Why We Write

I hear my name murmured from across the room, but I ignore it. My class is doing a writing workshop, and there are two drafts being read—mine, and one other. The right half of the room reads one draft; the left side reads mine.

I’m doing quite well keeping my mind on the draft in front of me, until someone begins reading my piece aloud. Her spoken words lilt over the quiet classroom, worming their way into my ears. No one else speaks. I’m supposed to be reading my classmate’s draft, and though my eyes are still tracing the words, my mind has been hijacked. It’s as if she is telling a story about me that only I could know, and she’s got every detail right, impossibly and completely right. It’s like my psyche has invaded hers.

That’s the magic of writing.

I was embarrassed of this piece when I submitted it to the workshop. I considered it barely edited, because I knew there were problems that I hadn’t fixed. But for more than one student that day, this piece—my piece—achieved the most noble thing a story can do—it transported the readers out of their own worlds and into mine. (I only know because they told me.) And that is something that only stories can do.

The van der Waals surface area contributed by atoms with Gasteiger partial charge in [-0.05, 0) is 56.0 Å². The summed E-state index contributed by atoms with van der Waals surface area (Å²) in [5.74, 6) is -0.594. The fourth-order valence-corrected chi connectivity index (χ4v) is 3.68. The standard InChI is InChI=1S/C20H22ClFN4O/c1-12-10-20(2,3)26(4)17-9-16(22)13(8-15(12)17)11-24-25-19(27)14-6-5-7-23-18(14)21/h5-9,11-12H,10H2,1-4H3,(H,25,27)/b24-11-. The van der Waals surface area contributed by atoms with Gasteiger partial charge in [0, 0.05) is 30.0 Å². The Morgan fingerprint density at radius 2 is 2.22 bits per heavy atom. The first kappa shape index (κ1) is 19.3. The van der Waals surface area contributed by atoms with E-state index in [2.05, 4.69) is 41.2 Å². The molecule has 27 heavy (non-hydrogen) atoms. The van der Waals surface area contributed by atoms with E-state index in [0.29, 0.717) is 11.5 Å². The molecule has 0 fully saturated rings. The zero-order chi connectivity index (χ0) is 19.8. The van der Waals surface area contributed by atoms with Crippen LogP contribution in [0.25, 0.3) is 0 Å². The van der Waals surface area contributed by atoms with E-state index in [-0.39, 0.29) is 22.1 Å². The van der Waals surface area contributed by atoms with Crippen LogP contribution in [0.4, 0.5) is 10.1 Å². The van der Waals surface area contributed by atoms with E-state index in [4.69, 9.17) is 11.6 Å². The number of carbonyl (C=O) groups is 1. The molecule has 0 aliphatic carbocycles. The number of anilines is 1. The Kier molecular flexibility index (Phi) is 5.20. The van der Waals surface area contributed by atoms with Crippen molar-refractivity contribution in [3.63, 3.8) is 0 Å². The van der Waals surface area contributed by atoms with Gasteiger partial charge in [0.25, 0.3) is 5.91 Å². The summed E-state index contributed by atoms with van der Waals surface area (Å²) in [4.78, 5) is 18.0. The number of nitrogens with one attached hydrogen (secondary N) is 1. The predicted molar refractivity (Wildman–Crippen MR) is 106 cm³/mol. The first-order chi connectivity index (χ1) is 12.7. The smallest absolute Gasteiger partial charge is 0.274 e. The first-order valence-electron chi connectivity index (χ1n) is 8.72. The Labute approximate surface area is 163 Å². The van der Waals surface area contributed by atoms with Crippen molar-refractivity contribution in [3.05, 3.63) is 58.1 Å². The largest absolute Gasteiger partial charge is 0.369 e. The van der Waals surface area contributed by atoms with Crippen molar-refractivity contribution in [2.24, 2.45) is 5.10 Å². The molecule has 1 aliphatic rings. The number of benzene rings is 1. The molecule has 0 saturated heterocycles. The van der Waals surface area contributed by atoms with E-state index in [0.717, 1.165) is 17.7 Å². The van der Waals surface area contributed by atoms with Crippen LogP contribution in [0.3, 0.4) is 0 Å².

That’s why we write. That’s why I write, anyway. Writing takes thought, as pure as can be, and moves it from one conscious mind into another.

Always be a poet, even in prose. –Charles Baudelaire


2 thoughts on “Why We Write

  1. sleephotography

    fiatlux1am –

    You beautifully illustrated the power of the written word here. Personally, I find this concept to be true when reading scripture. When I read something and even though it happened so long ago, I’m able to put myself right in their shoes and imagine how I would behave in their situation. Since I’m religious myself, I obviously like to make the tie-in and test myself if I would truly choose to follow God’s way in certain situations. When I see examples of that in the stories I read, it gives me confidence to follow in their footsteps and make similar decisions. Have you personally had any experiences like that, particularly with scripture? I appreciated your post! Thank you!

    – Sam


    1. writer292 Post author


      Thank you. I can certainly relate with taking inspiration from stories. That’s the power of characters (whether fictitious or not). I think most of us (and I’m included) have had experiences of empathising with a certain character or hero and wondering if we’d be strong enough to make the same tough decisions. Optimally, scripture and story can influence readers to make choices that better their lives.

      Thanks for your thoughts! Have a good one.



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